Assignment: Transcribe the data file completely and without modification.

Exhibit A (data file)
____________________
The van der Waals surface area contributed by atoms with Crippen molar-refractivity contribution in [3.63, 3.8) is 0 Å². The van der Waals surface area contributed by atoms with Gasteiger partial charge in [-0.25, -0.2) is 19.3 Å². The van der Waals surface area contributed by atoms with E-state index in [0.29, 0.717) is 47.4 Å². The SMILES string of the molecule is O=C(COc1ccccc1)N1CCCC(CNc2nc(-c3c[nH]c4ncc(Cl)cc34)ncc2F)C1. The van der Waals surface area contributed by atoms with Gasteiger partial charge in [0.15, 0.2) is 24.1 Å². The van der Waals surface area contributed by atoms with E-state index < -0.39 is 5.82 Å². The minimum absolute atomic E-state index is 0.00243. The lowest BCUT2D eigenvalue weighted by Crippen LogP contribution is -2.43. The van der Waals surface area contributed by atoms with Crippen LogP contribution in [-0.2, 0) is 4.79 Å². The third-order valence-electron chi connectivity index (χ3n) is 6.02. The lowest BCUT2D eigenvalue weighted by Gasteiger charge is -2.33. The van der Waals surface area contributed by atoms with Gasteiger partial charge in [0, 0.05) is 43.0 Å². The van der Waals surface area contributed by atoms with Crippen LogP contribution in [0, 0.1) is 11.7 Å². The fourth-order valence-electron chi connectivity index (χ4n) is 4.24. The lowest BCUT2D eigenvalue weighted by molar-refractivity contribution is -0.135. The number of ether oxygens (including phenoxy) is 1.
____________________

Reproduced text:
The van der Waals surface area contributed by atoms with Crippen molar-refractivity contribution in [3.63, 3.8) is 0 Å². The van der Waals surface area contributed by atoms with Gasteiger partial charge in [-0.25, -0.2) is 19.3 Å². The van der Waals surface area contributed by atoms with E-state index in [0.29, 0.717) is 47.4 Å². The SMILES string of the molecule is O=C(COc1ccccc1)N1CCCC(CNc2nc(-c3c[nH]c4ncc(Cl)cc34)ncc2F)C1. The van der Waals surface area contributed by atoms with Gasteiger partial charge in [0.15, 0.2) is 24.1 Å². The van der Waals surface area contributed by atoms with E-state index < -0.39 is 5.82 Å². The minimum absolute atomic E-state index is 0.00243. The lowest BCUT2D eigenvalue weighted by Crippen LogP contribution is -2.43. The van der Waals surface area contributed by atoms with Crippen LogP contribution in [-0.2, 0) is 4.79 Å². The third-order valence-electron chi connectivity index (χ3n) is 6.02. The lowest BCUT2D eigenvalue weighted by Gasteiger charge is -2.33. The van der Waals surface area contributed by atoms with Gasteiger partial charge in [0, 0.05) is 43.0 Å². The van der Waals surface area contributed by atoms with Crippen LogP contribution in [0, 0.1) is 11.7 Å². The fourth-order valence-electron chi connectivity index (χ4n) is 4.24. The lowest BCUT2D eigenvalue weighted by molar-refractivity contribution is -0.135. The number of ether oxygens (including phenoxy) is 1.